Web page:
The Time Has Come to Close Whiteman Airport

On Nov. 12, 2020, a single engine personal aircraft crash landed on Sutter Street in Pacoima, just 50 yards from the Whiteman Airport runaway destroying two cars, damaging three homes and killing the pilot. Fortunately, no one was killed on the ground.

This tragedy was one death in a long line of deaths and injuries suffered at an airport that by its owner’s own admission is “substandard” and whose runways do not meet Federal Aviation Administration regulations.

The owner of this outdated urban airport is LA county. 

To the credit of the area representative, LA City Councilmember Monica Rodriguez immediately called for the closure of a 75-year-old municipal airport that serves 600 private individuals and provides no ascertainable benefit to the local largely Latino community. Rodriguez went on further in her public statements and legislation to challenge all of us to think bigger and see the airport as an opportunity to bring equity, environmental justice, economic investment, and housing to Pacoima.

Concurrently, the economic justice organization of the San Fernando Valley, Pacoima Beautiful, reiterated its decades-long opposition to Whiteman Airport, called for its closure and assisted the residents and those impacted by the latest in a long line of tragedies.

Whiteman Airport occupies 187 acres or over eight million square feet of land surrounded by residential and industrial uses in Pacoima. It is the most developable piece of property in the San Fernando Valley.

With easy access by bus, freeway, train, and bicycle, the Whiteman Airport land could be a beating heart for Pacoima residents to live, work, exercise, and enjoy their community. Instead, for nearly 80 years private planes have passed over these Angelenos, dusting them with toxic air and pollution and reminding them that this airport is not for them.

A community driven re-imagining process could create open space, educational and recreational opportunities, and light industry supporting future thinking jobs, workforce housing and relevant retail space. Developing just one quarter of this space with industrial and commercial space would generate upwards of three thousand jobs.

A similar amount of space used for residential space could create over 1,000 homes for families.

Of course, any development would need to be preceded by  soils and air testing in order to really understand the toxic impact this airport use has had on Pacoima. After 75 years in operation, the combination of airplane fuels and oils will necessitate significant study and potentially major remediation. 

There are defenders of the airport. The county has said there is a need for Whiteman Airport, even though by their own admission, there are no plans for improvement to the substandard landing conditions for the next five years. On the other hand, there are two other airports in the vicinity of Whiteman: Van Nuys and Hollywood/ Burbank, as well as others north in Palmdale, and south at El Monte and Hawthorne.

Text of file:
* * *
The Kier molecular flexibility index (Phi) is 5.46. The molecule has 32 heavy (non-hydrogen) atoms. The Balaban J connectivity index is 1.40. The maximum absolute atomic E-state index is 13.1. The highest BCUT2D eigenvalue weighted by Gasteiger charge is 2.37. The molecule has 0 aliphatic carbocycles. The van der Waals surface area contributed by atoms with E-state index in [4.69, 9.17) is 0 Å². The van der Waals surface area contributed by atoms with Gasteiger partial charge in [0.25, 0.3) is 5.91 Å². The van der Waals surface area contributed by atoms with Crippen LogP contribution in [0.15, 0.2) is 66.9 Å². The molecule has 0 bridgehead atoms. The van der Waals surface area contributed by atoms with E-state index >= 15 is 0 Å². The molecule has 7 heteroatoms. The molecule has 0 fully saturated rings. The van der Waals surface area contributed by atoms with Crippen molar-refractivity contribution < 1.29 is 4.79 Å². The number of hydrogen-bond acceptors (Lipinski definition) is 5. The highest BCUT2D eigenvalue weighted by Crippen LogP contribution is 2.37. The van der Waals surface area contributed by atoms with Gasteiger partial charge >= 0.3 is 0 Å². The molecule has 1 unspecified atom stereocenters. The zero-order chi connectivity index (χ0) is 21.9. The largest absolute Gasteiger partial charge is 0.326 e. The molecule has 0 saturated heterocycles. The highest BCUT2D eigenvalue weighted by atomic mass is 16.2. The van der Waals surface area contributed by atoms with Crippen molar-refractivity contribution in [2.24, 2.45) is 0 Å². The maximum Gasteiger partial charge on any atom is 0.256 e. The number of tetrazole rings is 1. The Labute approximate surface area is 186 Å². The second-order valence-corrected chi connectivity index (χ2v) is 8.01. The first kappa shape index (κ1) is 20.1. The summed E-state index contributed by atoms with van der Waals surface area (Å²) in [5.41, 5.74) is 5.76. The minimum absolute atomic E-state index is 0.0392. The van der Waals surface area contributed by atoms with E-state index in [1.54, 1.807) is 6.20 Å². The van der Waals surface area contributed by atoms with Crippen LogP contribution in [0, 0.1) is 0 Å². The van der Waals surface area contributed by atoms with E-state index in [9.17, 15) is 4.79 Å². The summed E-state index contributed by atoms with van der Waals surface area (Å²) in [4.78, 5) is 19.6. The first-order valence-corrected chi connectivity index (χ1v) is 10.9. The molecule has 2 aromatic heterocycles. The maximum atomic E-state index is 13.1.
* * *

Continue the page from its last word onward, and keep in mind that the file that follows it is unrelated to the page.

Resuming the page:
In this time of an unprecedented discussion about equity and social justice in our country, isn’t it time we all rethink what it means to live in a “liveable city”? And how does an airport that serves 600 non resident plane owners contribute to the livability of Pacoima?

After all, there is precedent for closing down a municipal airport in LA county.  The Santa Monica Airport will close at the end of 2028, following years of negotiations between city and county leaders. Surely the same case that was made for the closure of that facility in that affluent, largely Anglo, beach city can be made here in the mainly Latino community of Pacoima to shutdown Whiteman Airport.

Dr. Benitez is president of Initiating Change in Our Neighborhoods Community Development Corporation.

(1) comment

Frank-Garrett

The article is riddled with mistakes, unproven claims and outright falsehoods, among them:

• Despite the article’s claims, the November crash aircraft was NOT a personal aircraft: it belonged to the Civil Air Patrol--an auxiliary of the US Air Force--commonly involved with such public welfare work as search and rescue missions

• No sources are given for the claimed admissions of “substandard” conditions (quoted persons' names?)

• No sources are given for the claims of federal regulatory failures (what regulations?)

• Despite the article’s claims, the community tangibly benefits from the airport routinely--this is most visible during fire season as the airport serves as a base for protective efforts of the local community against nearby fires

When one reads through the article, the actual motives of its writers become clear:

“see the airport as an opportunity”

“It is the most developable piece of property in the San Fernando Valley”

“Developing just one quarter of this space with industrial and commercial space would generate upwards of three thousand jobs”

As the article itself mentions, the group Pacoima Beautiful has railed against the airport for years--its outrage over the recent tragic accident is not organic. They only care to speak about this matter and portray outrage because it fits their agenda. (Reviewing their stances over the past few weeks on this topic, I found it intriguing to note just how closely the stances of PB and local developers intermeshed on this issue.) By all appearances, Pacoima Beautiful seems to be a front for local special interest groups.

Overall, this article is just a hit piece with a lot of nonsense and fake claims made up against the airport. Based on the article’s own comments, it appears to have been written up by developers. By encouraging locals’ resources like the airport be seen “as an opportunity,” it is obvious their agenda has nothing to do with what is right for the community.

This article can be fairly described as fake news--it’s just a propaganda piece for real estate developers.

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